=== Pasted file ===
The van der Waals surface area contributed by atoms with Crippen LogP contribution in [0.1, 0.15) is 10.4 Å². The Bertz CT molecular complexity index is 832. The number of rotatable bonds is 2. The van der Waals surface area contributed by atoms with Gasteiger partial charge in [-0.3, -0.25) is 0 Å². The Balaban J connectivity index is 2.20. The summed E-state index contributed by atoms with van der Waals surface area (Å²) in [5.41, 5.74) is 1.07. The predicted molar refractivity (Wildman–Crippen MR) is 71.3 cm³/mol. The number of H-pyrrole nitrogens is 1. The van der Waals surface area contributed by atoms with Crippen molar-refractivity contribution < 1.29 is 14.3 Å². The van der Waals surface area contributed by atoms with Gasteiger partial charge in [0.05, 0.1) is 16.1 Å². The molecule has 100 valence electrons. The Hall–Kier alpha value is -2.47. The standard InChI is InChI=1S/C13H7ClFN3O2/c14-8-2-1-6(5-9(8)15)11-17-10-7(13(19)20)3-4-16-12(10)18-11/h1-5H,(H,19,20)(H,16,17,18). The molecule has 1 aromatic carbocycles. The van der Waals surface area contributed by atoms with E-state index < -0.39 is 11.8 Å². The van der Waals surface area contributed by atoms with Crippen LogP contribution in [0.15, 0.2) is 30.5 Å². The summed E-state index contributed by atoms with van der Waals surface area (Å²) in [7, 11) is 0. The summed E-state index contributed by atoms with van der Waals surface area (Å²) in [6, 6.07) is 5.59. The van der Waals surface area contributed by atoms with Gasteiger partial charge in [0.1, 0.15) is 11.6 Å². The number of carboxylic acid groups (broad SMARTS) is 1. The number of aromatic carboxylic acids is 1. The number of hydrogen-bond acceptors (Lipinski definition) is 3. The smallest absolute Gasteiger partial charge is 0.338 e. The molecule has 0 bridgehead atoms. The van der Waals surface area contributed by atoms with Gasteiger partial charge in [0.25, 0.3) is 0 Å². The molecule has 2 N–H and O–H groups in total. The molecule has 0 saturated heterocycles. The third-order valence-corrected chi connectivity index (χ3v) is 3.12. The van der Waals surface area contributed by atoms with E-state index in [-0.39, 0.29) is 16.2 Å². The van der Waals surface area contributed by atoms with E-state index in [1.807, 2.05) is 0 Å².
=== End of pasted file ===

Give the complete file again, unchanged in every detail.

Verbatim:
The van der Waals surface area contributed by atoms with Crippen LogP contribution in [0.1, 0.15) is 10.4 Å². The Bertz CT molecular complexity index is 832. The number of rotatable bonds is 2. The van der Waals surface area contributed by atoms with Gasteiger partial charge in [-0.3, -0.25) is 0 Å². The Balaban J connectivity index is 2.20. The summed E-state index contributed by atoms with van der Waals surface area (Å²) in [5.41, 5.74) is 1.07. The predicted molar refractivity (Wildman–Crippen MR) is 71.3 cm³/mol. The number of H-pyrrole nitrogens is 1. The van der Waals surface area contributed by atoms with Crippen molar-refractivity contribution < 1.29 is 14.3 Å². The van der Waals surface area contributed by atoms with Gasteiger partial charge in [0.05, 0.1) is 16.1 Å². The molecule has 100 valence electrons. The Hall–Kier alpha value is -2.47. The standard InChI is InChI=1S/C13H7ClFN3O2/c14-8-2-1-6(5-9(8)15)11-17-10-7(13(19)20)3-4-16-12(10)18-11/h1-5H,(H,19,20)(H,16,17,18). The molecule has 1 aromatic carbocycles. The van der Waals surface area contributed by atoms with E-state index < -0.39 is 11.8 Å². The van der Waals surface area contributed by atoms with Crippen LogP contribution in [0.15, 0.2) is 30.5 Å². The summed E-state index contributed by atoms with van der Waals surface area (Å²) in [7, 11) is 0. The summed E-state index contributed by atoms with van der Waals surface area (Å²) in [6, 6.07) is 5.59. The van der Waals surface area contributed by atoms with Gasteiger partial charge in [0.1, 0.15) is 11.6 Å². The number of carboxylic acid groups (broad SMARTS) is 1. The number of aromatic carboxylic acids is 1. The number of hydrogen-bond acceptors (Lipinski definition) is 3. The smallest absolute Gasteiger partial charge is 0.338 e. The molecule has 0 bridgehead atoms. The van der Waals surface area contributed by atoms with Gasteiger partial charge in [0.25, 0.3) is 0 Å². The molecule has 2 N–H and O–H groups in total. The molecule has 0 saturated heterocycles. The third-order valence-corrected chi connectivity index (χ3v) is 3.12. The van der Waals surface area contributed by atoms with E-state index in [-0.39, 0.29) is 16.2 Å². The van der Waals surface area contributed by atoms with E-state index in [1.807, 2.05) is 0 Å².